The Location field can collect the latitude, longitude, altitude, bearing and speed from a user’s device.
There are many attributes that you can include within the Location tag for it to collect the data you are looking for, click here for a full list of these attributes.
For example, you can decide whether the app should determine the user’s location using GPS, from the network location provider or from both. GPS uses more battery power but is also more accurate than the network location provider. You can also determine whether to start listening for the device’s location when the user enters the Form rather than when the user reaches the Location field. You can also specify for a certain accuracy radius and recency, whereby inadequate location readings will be disregarded:
<Location id="Position" type="GPS" startWith="form" maxAccuracyRadius="30" maxAge="60" optional="true"/>
In the above example, a Location field named “Position” will be created and GPS would be used to determine the device’s location. The attribute startWith=”form” means that the app will start listening for the device’s location as soon as the user enters the Form. The Location tag also includes a maximum accuracy radius of 30 metres before the data is deemed too inaccurate to record, as well as a maximum age of 1 minute before the location data is deemed too old to record.
In the ideal case that the device has already found a location by the time the user reaches the Location field, the “wait for location” screen demonstrated on the left will not be shown. Instead, the location will be recorded and the app will move on to the next screen. If the user’s device cannot find a location, the optional=”true” attribute can provide a skip button so that the user can skip to the next section of the project. Please note that no location will be recorded in this case.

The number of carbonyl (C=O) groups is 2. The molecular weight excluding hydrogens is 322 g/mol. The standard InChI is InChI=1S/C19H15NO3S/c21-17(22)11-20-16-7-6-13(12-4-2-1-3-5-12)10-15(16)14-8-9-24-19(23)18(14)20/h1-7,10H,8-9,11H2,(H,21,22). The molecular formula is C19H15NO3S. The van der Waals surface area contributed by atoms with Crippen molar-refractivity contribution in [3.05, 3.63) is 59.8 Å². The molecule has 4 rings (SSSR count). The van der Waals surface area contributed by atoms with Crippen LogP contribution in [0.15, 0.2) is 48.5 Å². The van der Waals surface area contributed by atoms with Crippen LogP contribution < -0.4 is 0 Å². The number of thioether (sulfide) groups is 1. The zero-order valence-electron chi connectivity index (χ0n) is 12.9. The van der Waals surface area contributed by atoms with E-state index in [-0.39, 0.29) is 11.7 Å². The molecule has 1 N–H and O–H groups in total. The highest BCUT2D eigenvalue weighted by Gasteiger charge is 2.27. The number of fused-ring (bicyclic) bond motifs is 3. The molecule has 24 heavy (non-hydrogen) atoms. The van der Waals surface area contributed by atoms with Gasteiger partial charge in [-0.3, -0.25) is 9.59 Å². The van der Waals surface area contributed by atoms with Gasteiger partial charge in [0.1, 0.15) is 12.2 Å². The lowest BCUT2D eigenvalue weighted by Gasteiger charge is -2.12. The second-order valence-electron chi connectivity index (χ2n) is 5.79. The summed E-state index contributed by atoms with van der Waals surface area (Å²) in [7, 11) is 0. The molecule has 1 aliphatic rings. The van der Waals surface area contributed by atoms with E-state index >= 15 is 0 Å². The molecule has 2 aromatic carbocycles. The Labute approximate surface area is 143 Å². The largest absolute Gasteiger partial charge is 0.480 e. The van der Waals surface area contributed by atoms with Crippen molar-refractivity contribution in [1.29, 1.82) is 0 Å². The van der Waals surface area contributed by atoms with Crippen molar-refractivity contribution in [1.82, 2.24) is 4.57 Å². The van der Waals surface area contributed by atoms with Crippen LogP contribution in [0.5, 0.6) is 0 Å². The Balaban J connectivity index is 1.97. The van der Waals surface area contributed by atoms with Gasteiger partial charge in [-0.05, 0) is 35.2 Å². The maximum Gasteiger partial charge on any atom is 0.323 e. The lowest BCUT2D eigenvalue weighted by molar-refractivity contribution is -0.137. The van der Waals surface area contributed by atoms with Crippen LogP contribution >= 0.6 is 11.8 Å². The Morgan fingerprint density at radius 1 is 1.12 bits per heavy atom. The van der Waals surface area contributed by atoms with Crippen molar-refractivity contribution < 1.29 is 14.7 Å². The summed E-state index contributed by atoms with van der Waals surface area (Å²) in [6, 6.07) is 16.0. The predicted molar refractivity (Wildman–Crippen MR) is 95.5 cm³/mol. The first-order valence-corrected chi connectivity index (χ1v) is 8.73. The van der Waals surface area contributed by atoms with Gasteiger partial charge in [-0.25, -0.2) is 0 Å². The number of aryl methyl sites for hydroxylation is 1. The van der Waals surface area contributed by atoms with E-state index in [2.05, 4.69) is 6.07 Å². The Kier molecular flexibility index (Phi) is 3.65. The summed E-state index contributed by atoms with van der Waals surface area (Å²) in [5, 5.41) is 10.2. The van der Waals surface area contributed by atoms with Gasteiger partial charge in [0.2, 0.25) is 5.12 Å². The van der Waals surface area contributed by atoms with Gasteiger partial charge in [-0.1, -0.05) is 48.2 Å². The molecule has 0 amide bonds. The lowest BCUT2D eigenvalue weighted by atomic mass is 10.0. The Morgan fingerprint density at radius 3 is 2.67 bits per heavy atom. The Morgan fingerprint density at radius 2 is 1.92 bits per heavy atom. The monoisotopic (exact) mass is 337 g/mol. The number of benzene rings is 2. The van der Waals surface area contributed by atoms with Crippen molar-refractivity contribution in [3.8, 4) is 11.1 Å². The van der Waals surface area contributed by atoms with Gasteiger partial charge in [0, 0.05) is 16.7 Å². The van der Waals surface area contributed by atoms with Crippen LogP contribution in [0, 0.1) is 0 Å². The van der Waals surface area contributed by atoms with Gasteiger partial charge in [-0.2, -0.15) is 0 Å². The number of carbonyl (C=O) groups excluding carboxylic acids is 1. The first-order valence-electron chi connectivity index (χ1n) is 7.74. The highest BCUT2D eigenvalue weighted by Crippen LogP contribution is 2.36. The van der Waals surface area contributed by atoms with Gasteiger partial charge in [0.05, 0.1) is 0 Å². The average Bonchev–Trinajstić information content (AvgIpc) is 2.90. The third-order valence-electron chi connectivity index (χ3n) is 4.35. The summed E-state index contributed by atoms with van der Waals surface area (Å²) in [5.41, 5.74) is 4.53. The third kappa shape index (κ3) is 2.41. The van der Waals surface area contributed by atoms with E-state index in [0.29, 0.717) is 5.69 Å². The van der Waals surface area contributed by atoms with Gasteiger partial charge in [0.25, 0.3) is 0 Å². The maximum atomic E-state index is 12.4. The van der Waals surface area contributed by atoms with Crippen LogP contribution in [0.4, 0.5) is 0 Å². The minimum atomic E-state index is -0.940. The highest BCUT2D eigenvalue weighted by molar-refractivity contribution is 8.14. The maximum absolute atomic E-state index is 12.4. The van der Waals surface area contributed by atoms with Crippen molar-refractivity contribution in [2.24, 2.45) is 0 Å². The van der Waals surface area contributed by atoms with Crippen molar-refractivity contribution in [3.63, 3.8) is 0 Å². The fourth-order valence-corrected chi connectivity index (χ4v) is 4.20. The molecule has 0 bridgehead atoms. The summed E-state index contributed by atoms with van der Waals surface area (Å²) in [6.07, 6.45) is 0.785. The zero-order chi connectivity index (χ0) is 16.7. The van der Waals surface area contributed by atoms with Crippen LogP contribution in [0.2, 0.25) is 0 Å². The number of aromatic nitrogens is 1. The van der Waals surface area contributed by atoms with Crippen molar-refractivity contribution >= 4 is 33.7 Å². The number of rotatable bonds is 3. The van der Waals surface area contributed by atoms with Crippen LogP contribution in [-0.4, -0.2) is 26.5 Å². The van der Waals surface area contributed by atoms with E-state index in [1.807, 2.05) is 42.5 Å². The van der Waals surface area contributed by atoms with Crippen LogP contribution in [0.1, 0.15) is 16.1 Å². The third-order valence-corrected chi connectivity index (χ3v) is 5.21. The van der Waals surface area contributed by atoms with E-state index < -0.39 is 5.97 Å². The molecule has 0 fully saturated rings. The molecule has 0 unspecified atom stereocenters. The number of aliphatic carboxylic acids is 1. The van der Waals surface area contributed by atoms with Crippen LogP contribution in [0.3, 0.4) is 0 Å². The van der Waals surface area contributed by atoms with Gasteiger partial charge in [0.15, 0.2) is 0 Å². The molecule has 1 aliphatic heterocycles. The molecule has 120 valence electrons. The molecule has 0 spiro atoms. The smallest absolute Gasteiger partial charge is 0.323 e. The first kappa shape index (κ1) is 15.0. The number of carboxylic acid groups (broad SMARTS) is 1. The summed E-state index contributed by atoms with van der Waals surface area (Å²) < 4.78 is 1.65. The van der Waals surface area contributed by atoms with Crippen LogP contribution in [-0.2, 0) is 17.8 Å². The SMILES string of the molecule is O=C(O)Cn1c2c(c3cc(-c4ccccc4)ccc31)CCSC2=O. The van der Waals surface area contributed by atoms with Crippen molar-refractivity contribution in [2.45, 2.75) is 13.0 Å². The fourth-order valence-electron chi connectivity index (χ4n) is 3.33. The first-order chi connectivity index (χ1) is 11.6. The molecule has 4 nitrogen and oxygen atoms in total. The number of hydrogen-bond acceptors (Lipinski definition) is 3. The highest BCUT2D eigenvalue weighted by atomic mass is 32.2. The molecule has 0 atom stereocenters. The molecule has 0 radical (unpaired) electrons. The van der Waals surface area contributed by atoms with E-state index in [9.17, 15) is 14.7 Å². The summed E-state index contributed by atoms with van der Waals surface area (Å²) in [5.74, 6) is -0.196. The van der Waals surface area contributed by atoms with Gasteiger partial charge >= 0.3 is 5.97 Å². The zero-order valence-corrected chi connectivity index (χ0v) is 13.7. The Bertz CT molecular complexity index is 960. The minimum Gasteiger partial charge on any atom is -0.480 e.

Therefore, if you are creating a project that MUST have a location associated with each record, you should put the attribute optional=”false”. Alternatively, if you want to record information where the geolocation would be ‘nice to have’, you can put optional=”true”.
When the user reaches the Orientation field, the device’s orientation – including its pitch, roll and azimuth – will be recorded:
- Pitch is the rotation around the X axis, varying from -90° to 90°. 90° means the device is pointed to the ground, -90° means it the device is pointed to the sky.
- Roll is the rotation around the Y axis, varying from -180° to 180°. 0° means the device is lying on its back (screen facing upwards), (-)180° means it is lying on its ‘face’ (screen facing downwards).
- Azimuth is the rotation around the Z axis, varying from 0° to 360°. 0° means the top of the device is pointing to magnetic North.
Consult the Android Developer documentation for more information on orientation sensing.
<Orientation id="orientationField" optional="false" storeAzimuth="true" storePitch="false" storeRoll="true"/>
The example code above describes a non-optional Orientation field with ID “orientationField” in which the device’s azimuth and roll are stored but the pitch is not.
Click here to see the full list of attributes that you can include within the Orientation tag.